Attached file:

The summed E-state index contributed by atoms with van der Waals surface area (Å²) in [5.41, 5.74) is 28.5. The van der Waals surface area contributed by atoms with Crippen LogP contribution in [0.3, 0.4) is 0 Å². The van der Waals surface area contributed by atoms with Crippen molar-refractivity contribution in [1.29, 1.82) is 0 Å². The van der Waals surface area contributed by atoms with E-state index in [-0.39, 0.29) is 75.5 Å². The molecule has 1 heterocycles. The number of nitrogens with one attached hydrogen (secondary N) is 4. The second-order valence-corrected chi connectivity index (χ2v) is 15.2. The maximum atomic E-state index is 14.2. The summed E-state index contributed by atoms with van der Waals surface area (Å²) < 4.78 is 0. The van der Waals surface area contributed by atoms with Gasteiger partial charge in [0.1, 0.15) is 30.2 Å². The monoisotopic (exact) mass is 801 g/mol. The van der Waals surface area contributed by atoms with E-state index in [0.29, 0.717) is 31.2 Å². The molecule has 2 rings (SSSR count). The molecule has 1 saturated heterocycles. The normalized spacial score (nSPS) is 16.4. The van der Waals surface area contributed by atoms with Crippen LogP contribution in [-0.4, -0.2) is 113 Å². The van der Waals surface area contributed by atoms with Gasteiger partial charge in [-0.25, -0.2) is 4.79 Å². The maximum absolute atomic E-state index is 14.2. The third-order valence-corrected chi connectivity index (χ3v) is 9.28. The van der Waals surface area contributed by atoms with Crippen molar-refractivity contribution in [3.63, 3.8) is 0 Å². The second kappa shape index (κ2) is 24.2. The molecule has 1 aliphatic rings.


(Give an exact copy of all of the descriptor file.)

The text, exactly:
The summed E-state index contributed by atoms with van der Waals surface area (Å²) in [5.41, 5.74) is 28.5. The van der Waals surface area contributed by atoms with Crippen LogP contribution in [0.3, 0.4) is 0 Å². The van der Waals surface area contributed by atoms with Crippen molar-refractivity contribution in [1.29, 1.82) is 0 Å². The van der Waals surface area contributed by atoms with E-state index in [-0.39, 0.29) is 75.5 Å². The molecule has 1 heterocycles. The number of nitrogens with one attached hydrogen (secondary N) is 4. The second-order valence-corrected chi connectivity index (χ2v) is 15.2. The maximum atomic E-state index is 14.2. The summed E-state index contributed by atoms with van der Waals surface area (Å²) < 4.78 is 0. The van der Waals surface area contributed by atoms with Gasteiger partial charge in [0.1, 0.15) is 30.2 Å². The monoisotopic (exact) mass is 801 g/mol. The van der Waals surface area contributed by atoms with E-state index in [0.29, 0.717) is 31.2 Å². The molecule has 2 rings (SSSR count). The molecule has 1 saturated heterocycles. The normalized spacial score (nSPS) is 16.4. The van der Waals surface area contributed by atoms with Crippen LogP contribution in [-0.4, -0.2) is 113 Å². The van der Waals surface area contributed by atoms with Gasteiger partial charge in [-0.25, -0.2) is 4.79 Å². The maximum absolute atomic E-state index is 14.2. The third-order valence-corrected chi connectivity index (χ3v) is 9.28. The van der Waals surface area contributed by atoms with Crippen molar-refractivity contribution in [3.63, 3.8) is 0 Å². The second kappa shape index (κ2) is 24.2. The molecule has 1 aliphatic rings.